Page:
March 14, 2010

Energy and the Next Big Economic Thing

Geoff Styles makes a common point that usually comes up when talking about the clean energy "race":
While we shouldn't be shocked if another country leads in some aspects of energy technology, we also shouldn't lose sight of the larger context, because energy isn't an end in itself. Even if clean technology turned out to be the computer industry of this decade--in reality and not just hype--and we didn't come in first in the cleantech race--a result I'm not prepared to concede, yet--energy remains the servant of the rest of the economy. That's where the race that matters most will be won or lost.
Megan McArdle says something similar when talking about green jobs. I've always been puzzled by this argument, though, which can be restated thus: Staking an economic boom on energy is misguided because our focus should be on lowering the proportion of our economy devoted to energy production, not raising it; we could, after all, solve our employment problems by putting people to work on farms, but that wouldn't be a net gain for our economy.

What's puzzling to me about this is, couldn't you say this about any sector or industry? The health care sector, for example, grew from being a trivial part of the economy to a massive part in the last century; and while getting health care costs under control is necessary, no one, I think, would deny that at least some of that past growth has been a good thing. You don't, of course, want growth in one sector to choke off others: Rather, you want all of your sectors to become more efficient. Thus, for example, farming used to take up the majority of the US economy, and now its share is very tiny. That's not because it was "choked off" by manufacturing or whatever, but because the US economy grew, developed new markets, and saw enormous productivity gains, along with the rest of what is now the developed world. Even farming has benefited from these changes: Modern farms yield far more crops than those in the 19th century, even though there were far fewer people and much more available land.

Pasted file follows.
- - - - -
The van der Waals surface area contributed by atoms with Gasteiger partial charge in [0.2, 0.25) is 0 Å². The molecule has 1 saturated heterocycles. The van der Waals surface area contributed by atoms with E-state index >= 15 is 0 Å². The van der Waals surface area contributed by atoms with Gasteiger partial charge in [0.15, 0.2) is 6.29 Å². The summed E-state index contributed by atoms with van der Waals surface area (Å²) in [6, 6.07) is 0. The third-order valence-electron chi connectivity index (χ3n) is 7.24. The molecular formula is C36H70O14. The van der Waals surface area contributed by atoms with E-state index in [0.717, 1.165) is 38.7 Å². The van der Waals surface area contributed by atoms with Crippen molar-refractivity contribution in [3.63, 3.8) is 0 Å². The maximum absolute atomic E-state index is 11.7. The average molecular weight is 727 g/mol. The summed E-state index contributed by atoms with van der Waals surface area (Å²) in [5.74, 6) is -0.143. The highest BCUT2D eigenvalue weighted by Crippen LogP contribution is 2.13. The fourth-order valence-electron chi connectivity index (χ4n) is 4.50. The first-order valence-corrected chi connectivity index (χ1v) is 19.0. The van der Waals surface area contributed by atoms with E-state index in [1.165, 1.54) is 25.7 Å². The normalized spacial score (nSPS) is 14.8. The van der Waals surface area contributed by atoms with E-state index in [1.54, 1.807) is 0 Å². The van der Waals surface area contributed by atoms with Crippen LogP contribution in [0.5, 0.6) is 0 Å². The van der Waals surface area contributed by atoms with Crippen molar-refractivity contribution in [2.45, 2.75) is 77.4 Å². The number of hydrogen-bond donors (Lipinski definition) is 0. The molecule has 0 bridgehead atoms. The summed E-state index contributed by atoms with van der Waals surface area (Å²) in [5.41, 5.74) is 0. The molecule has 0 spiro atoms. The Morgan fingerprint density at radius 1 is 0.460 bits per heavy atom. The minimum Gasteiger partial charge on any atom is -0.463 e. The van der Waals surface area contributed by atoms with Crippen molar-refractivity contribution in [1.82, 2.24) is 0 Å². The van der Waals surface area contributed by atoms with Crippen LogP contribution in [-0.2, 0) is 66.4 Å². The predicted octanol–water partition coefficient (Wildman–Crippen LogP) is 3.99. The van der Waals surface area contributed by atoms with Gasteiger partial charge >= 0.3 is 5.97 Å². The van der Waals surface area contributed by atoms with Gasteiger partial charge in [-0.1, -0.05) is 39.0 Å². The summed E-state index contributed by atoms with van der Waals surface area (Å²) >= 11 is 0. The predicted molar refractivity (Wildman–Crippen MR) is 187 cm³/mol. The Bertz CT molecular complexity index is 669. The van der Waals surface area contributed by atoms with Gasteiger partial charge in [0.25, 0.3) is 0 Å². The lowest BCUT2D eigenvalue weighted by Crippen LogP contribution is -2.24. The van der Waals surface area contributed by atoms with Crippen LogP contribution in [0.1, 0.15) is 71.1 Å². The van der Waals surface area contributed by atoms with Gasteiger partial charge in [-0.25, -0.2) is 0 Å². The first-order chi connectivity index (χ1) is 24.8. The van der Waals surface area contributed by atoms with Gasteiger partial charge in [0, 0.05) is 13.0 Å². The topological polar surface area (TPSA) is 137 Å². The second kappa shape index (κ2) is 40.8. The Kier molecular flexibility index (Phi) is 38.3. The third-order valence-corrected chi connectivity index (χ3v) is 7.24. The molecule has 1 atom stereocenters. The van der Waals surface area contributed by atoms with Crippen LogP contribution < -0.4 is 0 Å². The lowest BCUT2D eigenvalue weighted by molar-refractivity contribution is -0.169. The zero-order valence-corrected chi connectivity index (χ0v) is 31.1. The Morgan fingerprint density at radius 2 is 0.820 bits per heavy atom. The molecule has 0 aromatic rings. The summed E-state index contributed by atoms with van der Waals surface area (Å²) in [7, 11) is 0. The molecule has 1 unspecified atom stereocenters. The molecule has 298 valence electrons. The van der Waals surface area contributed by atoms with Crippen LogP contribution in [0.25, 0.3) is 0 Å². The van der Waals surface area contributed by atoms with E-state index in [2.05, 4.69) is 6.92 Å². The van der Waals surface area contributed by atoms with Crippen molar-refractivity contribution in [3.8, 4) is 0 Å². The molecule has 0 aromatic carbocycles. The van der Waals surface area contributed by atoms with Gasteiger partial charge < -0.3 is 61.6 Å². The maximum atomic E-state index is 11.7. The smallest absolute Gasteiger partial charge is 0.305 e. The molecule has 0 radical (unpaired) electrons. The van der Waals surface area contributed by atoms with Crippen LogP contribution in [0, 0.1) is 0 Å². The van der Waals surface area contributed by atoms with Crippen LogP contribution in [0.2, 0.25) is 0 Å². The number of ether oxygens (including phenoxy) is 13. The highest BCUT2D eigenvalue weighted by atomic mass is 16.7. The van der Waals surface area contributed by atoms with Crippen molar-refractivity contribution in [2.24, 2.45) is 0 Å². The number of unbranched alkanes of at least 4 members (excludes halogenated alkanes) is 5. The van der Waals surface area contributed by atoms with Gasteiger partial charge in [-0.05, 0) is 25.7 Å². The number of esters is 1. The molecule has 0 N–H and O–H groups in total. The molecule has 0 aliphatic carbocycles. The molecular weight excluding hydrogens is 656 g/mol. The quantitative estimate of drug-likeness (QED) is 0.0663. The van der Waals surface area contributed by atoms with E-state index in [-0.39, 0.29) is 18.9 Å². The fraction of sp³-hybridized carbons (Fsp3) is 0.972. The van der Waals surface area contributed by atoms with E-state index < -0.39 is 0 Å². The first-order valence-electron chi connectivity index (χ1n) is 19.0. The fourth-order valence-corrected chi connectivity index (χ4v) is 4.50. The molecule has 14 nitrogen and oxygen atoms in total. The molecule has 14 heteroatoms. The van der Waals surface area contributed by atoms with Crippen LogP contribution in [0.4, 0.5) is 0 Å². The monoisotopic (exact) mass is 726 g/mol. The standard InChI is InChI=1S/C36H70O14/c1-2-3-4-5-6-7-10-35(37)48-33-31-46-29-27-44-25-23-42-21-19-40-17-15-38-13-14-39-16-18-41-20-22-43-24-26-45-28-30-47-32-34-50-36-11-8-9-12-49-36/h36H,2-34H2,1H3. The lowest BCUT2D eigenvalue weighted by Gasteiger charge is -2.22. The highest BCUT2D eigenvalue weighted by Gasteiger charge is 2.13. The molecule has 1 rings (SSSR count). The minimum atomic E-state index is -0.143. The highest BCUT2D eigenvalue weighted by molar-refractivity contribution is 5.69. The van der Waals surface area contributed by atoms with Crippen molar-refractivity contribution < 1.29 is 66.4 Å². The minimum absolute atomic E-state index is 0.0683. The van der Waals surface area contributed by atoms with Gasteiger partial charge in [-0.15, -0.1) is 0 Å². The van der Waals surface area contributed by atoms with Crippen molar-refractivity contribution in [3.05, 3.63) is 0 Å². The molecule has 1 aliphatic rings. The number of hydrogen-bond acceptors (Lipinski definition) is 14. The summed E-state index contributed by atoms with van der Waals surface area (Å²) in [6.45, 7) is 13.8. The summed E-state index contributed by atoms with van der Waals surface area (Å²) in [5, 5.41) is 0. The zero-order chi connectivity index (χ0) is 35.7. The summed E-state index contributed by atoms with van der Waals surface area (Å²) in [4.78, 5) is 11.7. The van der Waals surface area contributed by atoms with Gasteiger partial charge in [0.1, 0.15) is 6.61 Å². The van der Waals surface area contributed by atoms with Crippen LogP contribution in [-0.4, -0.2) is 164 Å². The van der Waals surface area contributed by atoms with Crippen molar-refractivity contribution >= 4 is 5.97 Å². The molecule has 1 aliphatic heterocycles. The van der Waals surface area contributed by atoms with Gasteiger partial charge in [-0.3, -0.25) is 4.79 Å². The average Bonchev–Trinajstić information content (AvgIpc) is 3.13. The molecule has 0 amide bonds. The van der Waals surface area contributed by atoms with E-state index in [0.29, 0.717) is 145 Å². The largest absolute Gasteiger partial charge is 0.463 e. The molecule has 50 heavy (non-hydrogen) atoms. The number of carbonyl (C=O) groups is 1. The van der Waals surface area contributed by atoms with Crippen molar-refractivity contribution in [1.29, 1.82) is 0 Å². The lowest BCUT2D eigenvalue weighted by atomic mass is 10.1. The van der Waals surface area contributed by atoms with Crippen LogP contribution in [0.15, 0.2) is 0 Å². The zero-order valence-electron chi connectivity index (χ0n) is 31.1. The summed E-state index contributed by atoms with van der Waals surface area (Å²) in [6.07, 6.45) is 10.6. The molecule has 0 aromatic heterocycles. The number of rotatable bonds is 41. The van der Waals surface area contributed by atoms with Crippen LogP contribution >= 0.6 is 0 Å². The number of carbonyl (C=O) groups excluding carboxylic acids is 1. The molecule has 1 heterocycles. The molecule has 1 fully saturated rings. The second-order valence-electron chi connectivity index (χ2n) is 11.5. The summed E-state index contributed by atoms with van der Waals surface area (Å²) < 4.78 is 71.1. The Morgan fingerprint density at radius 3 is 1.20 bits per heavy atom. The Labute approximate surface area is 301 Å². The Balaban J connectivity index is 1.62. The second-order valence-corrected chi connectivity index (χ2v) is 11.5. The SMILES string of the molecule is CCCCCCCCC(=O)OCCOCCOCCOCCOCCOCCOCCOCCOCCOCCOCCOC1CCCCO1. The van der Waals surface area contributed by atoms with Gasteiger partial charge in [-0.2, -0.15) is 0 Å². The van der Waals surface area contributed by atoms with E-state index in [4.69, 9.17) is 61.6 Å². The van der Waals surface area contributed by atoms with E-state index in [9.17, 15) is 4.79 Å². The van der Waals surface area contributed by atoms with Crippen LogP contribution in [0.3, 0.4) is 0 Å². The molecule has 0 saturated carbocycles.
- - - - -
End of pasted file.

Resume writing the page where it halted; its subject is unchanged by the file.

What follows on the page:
The question, then, with respect to building out green energy, is: Does making large-scale investments in renewables, efficiency, etc. entail putting people and capital to less productive uses? In other words, is the analogy between green energy and the computer industry that Styles mentions not valid? I have my doubts about that assertion: If there were another potential source of major economic growth in the offing, at least in the developed world, that would be reason to have some pause about the green economy as the next big thing. On the other hand, the last two economic booms in the US have turned out to be based on speculative bubbles; and unlike the tech boom, the last one didn't have much in the way of side benefits -- just a lot of exurban houses that no one can afford. So making energy the focus of our economic labors doesn't strike me as a bad idea. And that's not even considering the moral case for greening our energy supplies, which is the topic for another blog post.

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